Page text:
Iwami Ginzan Silver Mine site
created by a volcano
Iwami Ginzan Silver Mine, the source of radiance
Iwami Ginzan Silver Mine Ruins (Sennoyama-no Fukuishi deposit)
Full-scale development of the Iwami Ginzan Silver Mine began in the 16th century, and its mass production of silver had an impact on politics and economics both in Japan and overseas. As the reason for its success, the significance of the unique silver ore called “Fukuishi” cannot be overlooked. Fukuishi is silver ore derived from rocks that were formed by the accumulation of volcanic ash and volcanic lapilli. The area where Fukuishi was distributed, from near the summit of Mt. Sennoyama to the eastern side of the mountain, was called the Fukuishi deposit. Fukuishi was often distributed over large areas, and the rock itself was not particularly hard, so it could be excavated quite efficiently. The ore was a combination of minerals that allowed the silver to be easily extracted using a smelting technique called cupellation, introduced in the 16th century. This led to the mass production of silver from the 16th century to the first half of the 17th century.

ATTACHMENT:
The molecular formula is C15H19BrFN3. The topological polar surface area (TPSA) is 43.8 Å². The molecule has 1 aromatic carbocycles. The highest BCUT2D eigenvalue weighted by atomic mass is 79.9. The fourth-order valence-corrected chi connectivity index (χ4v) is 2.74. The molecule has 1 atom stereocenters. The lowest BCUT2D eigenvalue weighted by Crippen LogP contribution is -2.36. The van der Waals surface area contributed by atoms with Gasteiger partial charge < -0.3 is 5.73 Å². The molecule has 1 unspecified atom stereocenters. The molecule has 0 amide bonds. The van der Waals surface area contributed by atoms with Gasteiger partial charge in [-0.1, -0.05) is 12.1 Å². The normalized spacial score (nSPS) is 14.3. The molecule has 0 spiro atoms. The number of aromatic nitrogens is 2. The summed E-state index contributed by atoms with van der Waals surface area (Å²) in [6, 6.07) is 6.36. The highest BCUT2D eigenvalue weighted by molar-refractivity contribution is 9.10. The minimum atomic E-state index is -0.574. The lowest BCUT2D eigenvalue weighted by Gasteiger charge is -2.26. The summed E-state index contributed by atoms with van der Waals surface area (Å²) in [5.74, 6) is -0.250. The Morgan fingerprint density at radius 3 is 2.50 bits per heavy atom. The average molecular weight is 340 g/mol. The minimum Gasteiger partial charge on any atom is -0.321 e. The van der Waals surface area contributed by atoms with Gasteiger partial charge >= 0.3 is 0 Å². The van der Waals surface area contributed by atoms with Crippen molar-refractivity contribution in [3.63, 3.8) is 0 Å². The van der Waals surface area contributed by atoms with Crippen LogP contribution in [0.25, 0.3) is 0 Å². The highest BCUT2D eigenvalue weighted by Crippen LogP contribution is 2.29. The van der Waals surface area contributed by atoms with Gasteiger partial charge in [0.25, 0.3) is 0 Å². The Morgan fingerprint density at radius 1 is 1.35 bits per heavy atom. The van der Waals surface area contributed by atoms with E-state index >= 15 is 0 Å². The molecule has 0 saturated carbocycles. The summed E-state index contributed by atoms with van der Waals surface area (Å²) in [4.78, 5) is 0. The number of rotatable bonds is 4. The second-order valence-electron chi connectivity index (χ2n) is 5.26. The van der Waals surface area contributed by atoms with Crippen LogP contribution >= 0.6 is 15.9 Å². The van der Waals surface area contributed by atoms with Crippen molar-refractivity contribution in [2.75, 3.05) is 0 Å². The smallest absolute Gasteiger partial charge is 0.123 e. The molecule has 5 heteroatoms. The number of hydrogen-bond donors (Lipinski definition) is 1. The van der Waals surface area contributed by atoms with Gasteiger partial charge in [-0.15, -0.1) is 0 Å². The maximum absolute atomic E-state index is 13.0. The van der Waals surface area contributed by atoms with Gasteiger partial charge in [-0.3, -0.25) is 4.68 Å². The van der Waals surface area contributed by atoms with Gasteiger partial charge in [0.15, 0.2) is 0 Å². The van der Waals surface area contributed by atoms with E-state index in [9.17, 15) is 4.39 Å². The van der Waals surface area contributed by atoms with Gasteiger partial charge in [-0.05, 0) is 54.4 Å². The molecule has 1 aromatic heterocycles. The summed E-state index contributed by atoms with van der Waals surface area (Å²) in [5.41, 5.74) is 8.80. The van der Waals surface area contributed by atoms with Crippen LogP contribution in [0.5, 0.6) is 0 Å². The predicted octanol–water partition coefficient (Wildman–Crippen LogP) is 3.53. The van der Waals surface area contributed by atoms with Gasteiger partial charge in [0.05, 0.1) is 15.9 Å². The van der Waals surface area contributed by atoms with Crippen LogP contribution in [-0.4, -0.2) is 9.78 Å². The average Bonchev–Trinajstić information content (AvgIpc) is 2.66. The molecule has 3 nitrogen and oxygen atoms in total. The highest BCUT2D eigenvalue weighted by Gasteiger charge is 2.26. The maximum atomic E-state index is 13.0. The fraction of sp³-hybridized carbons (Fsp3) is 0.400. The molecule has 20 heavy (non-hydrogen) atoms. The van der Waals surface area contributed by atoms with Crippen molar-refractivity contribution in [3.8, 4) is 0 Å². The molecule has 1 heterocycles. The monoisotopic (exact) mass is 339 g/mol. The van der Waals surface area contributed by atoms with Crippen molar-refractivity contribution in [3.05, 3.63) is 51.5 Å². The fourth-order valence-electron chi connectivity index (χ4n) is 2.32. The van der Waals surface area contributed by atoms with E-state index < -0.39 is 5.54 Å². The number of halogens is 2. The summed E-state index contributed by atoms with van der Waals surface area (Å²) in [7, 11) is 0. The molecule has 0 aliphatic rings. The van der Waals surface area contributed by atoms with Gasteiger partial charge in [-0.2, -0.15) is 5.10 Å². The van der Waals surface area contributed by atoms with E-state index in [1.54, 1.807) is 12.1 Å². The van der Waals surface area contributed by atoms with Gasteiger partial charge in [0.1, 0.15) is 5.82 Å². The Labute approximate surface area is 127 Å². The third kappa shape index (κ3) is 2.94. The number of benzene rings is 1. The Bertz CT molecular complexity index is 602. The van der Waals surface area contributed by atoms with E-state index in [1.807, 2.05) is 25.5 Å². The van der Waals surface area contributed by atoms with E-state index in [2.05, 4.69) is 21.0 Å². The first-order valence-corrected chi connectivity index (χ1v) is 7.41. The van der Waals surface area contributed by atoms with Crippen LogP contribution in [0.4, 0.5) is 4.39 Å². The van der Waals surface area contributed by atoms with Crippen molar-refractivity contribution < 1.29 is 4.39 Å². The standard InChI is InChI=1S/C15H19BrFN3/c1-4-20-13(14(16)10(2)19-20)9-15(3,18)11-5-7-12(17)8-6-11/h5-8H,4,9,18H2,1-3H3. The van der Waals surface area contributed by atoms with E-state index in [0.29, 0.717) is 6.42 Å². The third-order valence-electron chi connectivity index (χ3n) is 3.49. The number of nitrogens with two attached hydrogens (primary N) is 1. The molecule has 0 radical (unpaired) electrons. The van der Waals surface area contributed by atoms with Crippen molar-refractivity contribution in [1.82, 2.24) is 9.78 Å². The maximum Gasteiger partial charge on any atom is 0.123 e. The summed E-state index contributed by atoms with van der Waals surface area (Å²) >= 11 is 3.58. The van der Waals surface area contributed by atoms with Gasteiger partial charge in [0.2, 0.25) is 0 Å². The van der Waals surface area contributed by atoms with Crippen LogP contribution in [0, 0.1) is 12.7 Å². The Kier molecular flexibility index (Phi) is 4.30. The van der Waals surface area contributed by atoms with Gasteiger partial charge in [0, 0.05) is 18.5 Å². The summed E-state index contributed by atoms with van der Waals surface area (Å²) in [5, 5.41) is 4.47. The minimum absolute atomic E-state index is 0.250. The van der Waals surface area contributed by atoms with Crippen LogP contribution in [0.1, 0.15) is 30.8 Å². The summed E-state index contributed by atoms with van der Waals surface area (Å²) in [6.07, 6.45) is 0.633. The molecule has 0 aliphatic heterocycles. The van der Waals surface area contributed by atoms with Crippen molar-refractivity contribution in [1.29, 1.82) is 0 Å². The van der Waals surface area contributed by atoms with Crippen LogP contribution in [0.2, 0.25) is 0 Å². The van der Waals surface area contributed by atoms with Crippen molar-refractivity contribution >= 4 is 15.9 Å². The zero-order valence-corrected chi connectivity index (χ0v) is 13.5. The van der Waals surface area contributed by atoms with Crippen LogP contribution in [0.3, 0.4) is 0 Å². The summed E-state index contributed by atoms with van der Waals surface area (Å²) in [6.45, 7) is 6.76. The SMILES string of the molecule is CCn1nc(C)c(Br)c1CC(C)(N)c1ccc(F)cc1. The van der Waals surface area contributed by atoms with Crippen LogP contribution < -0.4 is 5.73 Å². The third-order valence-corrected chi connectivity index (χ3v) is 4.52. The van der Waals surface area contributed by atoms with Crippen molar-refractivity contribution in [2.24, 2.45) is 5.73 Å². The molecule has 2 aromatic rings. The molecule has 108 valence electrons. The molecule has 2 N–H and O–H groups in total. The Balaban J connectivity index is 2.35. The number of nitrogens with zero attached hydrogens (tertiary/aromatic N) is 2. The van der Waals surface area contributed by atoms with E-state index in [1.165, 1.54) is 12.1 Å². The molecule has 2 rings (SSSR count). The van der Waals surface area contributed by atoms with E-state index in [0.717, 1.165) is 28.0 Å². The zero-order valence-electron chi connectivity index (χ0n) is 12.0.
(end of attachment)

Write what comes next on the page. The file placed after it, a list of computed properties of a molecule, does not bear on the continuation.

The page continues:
- 1Mt. Sennoyama
- Mt. Sennoyama, which forms a corner of the Mt. Oetakayama volcano, is a “volcaniclastic mound” formed by the accumulation of volcanic ash and lapilli from an eruption about 1.5 million years ago. The hot spring waters that erupted from this mountain caused precipitation of silver and other minerals, forming mineral deposits. The Fukuishi deposit, which was formed when hot water permeated the volcaniclastic mound of earth and sand, was ideal for silver production with the techniques of the 16th century.
- This was the technique used for smelting (refining) silver and gold. The technique implemented at the Iwami Ginzan Silver Mine in 1533 involved the addition of lead or lead ore during the ore melting stage to create an alloy of lead and silver. When the silver-lead alloy is melted in a furnace covered with ash, the silver remains on top of the ash.